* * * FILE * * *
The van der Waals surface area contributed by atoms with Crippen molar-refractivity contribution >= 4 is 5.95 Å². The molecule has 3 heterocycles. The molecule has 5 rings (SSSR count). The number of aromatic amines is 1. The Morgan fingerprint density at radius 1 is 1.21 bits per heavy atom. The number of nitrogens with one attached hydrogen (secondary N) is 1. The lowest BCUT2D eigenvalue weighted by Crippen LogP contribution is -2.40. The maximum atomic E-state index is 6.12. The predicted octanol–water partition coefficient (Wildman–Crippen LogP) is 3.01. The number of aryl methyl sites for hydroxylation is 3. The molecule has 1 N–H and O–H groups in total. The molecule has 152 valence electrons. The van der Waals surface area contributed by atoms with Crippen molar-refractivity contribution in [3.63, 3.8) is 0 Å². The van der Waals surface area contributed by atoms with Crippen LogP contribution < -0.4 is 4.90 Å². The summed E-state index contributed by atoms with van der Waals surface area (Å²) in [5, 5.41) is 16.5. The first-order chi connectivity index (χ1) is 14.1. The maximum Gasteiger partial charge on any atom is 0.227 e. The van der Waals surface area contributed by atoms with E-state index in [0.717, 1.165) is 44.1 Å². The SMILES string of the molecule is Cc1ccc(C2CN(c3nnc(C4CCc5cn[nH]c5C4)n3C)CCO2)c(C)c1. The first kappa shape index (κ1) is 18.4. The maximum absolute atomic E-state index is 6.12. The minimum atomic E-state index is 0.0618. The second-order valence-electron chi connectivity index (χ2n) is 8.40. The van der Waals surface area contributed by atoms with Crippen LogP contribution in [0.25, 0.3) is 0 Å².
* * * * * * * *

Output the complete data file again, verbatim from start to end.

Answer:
The van der Waals surface area contributed by atoms with Crippen molar-refractivity contribution >= 4 is 5.95 Å². The molecule has 3 heterocycles. The molecule has 5 rings (SSSR count). The number of aromatic amines is 1. The Morgan fingerprint density at radius 1 is 1.21 bits per heavy atom. The number of nitrogens with one attached hydrogen (secondary N) is 1. The lowest BCUT2D eigenvalue weighted by Crippen LogP contribution is -2.40. The maximum atomic E-state index is 6.12. The predicted octanol–water partition coefficient (Wildman–Crippen LogP) is 3.01. The number of aryl methyl sites for hydroxylation is 3. The molecule has 1 N–H and O–H groups in total. The molecule has 152 valence electrons. The van der Waals surface area contributed by atoms with Crippen molar-refractivity contribution in [3.63, 3.8) is 0 Å². The van der Waals surface area contributed by atoms with Crippen LogP contribution < -0.4 is 4.90 Å². The summed E-state index contributed by atoms with van der Waals surface area (Å²) in [5, 5.41) is 16.5. The first-order chi connectivity index (χ1) is 14.1. The maximum Gasteiger partial charge on any atom is 0.227 e. The van der Waals surface area contributed by atoms with E-state index in [0.717, 1.165) is 44.1 Å². The SMILES string of the molecule is Cc1ccc(C2CN(c3nnc(C4CCc5cn[nH]c5C4)n3C)CCO2)c(C)c1. The first kappa shape index (κ1) is 18.4. The maximum absolute atomic E-state index is 6.12. The minimum atomic E-state index is 0.0618. The second-order valence-electron chi connectivity index (χ2n) is 8.40. The van der Waals surface area contributed by atoms with Crippen LogP contribution in [0.25, 0.3) is 0 Å².